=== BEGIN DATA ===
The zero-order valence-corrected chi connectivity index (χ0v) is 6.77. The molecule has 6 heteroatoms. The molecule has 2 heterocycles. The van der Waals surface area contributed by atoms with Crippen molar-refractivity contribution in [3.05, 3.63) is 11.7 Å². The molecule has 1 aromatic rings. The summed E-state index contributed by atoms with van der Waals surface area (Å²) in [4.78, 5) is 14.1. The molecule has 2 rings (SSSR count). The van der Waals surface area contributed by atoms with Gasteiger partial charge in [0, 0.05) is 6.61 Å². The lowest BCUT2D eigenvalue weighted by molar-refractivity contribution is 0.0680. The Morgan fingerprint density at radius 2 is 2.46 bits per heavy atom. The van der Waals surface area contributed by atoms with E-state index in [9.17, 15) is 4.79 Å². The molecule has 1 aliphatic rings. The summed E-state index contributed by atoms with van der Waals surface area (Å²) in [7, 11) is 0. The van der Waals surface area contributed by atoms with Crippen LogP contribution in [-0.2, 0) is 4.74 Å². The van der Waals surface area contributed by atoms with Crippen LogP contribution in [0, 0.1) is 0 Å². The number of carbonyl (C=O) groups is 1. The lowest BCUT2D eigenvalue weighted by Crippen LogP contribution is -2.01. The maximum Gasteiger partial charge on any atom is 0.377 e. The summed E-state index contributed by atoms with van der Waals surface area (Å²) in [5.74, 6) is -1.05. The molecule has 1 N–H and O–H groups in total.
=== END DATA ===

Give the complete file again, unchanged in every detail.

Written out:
The zero-order valence-corrected chi connectivity index (χ0v) is 6.77. The molecule has 6 heteroatoms. The molecule has 2 heterocycles. The van der Waals surface area contributed by atoms with Crippen molar-refractivity contribution in [3.05, 3.63) is 11.7 Å². The molecule has 1 aromatic rings. The summed E-state index contributed by atoms with van der Waals surface area (Å²) in [4.78, 5) is 14.1. The molecule has 2 rings (SSSR count). The van der Waals surface area contributed by atoms with Gasteiger partial charge in [0, 0.05) is 6.61 Å². The lowest BCUT2D eigenvalue weighted by molar-refractivity contribution is 0.0680. The Morgan fingerprint density at radius 2 is 2.46 bits per heavy atom. The van der Waals surface area contributed by atoms with E-state index in [9.17, 15) is 4.79 Å². The molecule has 1 aliphatic rings. The summed E-state index contributed by atoms with van der Waals surface area (Å²) in [7, 11) is 0. The van der Waals surface area contributed by atoms with Crippen LogP contribution in [-0.2, 0) is 4.74 Å². The van der Waals surface area contributed by atoms with Crippen LogP contribution in [0, 0.1) is 0 Å². The number of carbonyl (C=O) groups is 1. The lowest BCUT2D eigenvalue weighted by Crippen LogP contribution is -2.01. The maximum Gasteiger partial charge on any atom is 0.377 e. The summed E-state index contributed by atoms with van der Waals surface area (Å²) in [5.74, 6) is -1.05. The molecule has 1 N–H and O–H groups in total.